No, immunocompetence tests are not appropriate because no evidence of immune function abnormalities has been found in similar situations. Nevertheless, physicians may be asked to explain further why they are not performing the tests on their patients. Two references that may be of value are (1) Kahn E, Letz G. Clinical ecology: environmental medicine or unsubstantiated theory? Ann Intern Med 1989; 2:104–6; and (2) American College of Physicians. Clinical ecology. Ann Intern Med 1989;2:168–78.
If it had been indicated, laboratory evaluation of immunologic host-defense defects would consist of three phases. The preliminary screening is a complete blood count with differential smear and quantitative immunoglobulin levels. These tests, together with history and physical examination, will identify more than 95% of patients with primary immunodeficiencies. The second phase of testing consists of readily available studies including B-cell function (such as antibodies, response to immunization), T-cell function (skin tests, contact sensitization), and complement levels. The first two phases combined will detect most immunodeficiencies amenable to conventional treatment with gamma globulin or plasma. The third phase (in-depth investigation) consists of testing induction of B lymphocyte differentiation in vitro, stimulated by pokeweed mitogen and histologic and immunofluorescent examination of biopsy specimens; T-cell surface markers; assays of T-cell helper or killer cell functions; and functional assays using appropriate target cells. It is inappropriate to perform these latter tests on environmentally exposed patients except for epidemiologic research.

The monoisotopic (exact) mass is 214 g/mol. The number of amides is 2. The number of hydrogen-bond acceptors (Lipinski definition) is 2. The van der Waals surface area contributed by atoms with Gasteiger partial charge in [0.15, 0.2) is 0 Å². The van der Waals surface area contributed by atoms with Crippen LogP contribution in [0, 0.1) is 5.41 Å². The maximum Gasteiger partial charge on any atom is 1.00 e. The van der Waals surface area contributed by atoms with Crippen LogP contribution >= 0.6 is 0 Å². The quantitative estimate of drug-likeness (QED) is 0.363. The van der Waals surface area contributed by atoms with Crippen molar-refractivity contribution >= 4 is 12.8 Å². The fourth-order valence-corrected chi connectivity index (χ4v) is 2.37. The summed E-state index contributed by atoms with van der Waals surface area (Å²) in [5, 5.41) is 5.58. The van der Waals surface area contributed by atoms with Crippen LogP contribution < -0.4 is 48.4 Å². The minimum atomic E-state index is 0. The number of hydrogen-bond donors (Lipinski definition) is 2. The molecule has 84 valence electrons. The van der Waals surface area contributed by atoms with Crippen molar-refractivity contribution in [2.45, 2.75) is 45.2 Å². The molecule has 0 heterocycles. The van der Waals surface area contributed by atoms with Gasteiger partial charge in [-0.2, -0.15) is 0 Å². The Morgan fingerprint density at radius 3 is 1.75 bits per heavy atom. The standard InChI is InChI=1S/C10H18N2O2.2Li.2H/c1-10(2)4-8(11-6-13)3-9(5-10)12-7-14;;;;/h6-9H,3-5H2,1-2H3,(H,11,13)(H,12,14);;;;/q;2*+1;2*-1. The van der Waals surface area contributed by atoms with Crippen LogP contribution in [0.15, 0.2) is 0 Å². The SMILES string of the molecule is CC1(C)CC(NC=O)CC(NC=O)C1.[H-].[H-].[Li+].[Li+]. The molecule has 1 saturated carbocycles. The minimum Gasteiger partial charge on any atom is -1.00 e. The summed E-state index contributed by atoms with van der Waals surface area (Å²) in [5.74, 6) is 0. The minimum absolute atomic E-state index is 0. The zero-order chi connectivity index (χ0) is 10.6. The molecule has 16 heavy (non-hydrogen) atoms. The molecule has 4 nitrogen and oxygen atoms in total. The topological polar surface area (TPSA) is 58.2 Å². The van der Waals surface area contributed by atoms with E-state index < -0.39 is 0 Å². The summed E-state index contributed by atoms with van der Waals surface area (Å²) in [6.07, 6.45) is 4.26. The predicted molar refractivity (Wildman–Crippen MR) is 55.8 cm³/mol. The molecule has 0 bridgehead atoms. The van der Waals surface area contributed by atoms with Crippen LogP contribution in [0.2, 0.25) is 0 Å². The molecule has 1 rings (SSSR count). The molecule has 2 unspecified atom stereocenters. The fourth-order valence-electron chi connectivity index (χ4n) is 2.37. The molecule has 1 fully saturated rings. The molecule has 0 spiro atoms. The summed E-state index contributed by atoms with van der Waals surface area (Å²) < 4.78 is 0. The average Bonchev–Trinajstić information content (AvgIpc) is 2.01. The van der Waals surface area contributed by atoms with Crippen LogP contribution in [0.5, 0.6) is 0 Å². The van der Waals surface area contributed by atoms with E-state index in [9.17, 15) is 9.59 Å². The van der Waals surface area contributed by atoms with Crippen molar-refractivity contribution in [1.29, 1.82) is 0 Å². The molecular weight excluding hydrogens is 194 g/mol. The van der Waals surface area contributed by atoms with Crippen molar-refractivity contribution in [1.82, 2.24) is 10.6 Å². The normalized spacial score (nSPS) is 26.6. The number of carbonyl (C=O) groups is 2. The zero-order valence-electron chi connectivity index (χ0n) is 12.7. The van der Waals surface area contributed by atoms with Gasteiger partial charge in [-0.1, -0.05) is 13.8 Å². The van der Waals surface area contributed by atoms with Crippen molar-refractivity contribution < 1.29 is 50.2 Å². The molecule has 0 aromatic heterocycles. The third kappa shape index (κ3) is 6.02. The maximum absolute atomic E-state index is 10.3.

Primary immunodeficiency is suspected in an infant who has repeated upper respiratory tract or other infections. It is also suspected if repeated infection occurs in a child who has had little exposure to infectious agents, or any child with unusual infections, incomplete clearing of infections, growth failure, hepatosplenomegaly, or features associated with specific immunodeficiency disorders, such as ataxia or telangiectasia. The child described in the case study has none of these indications.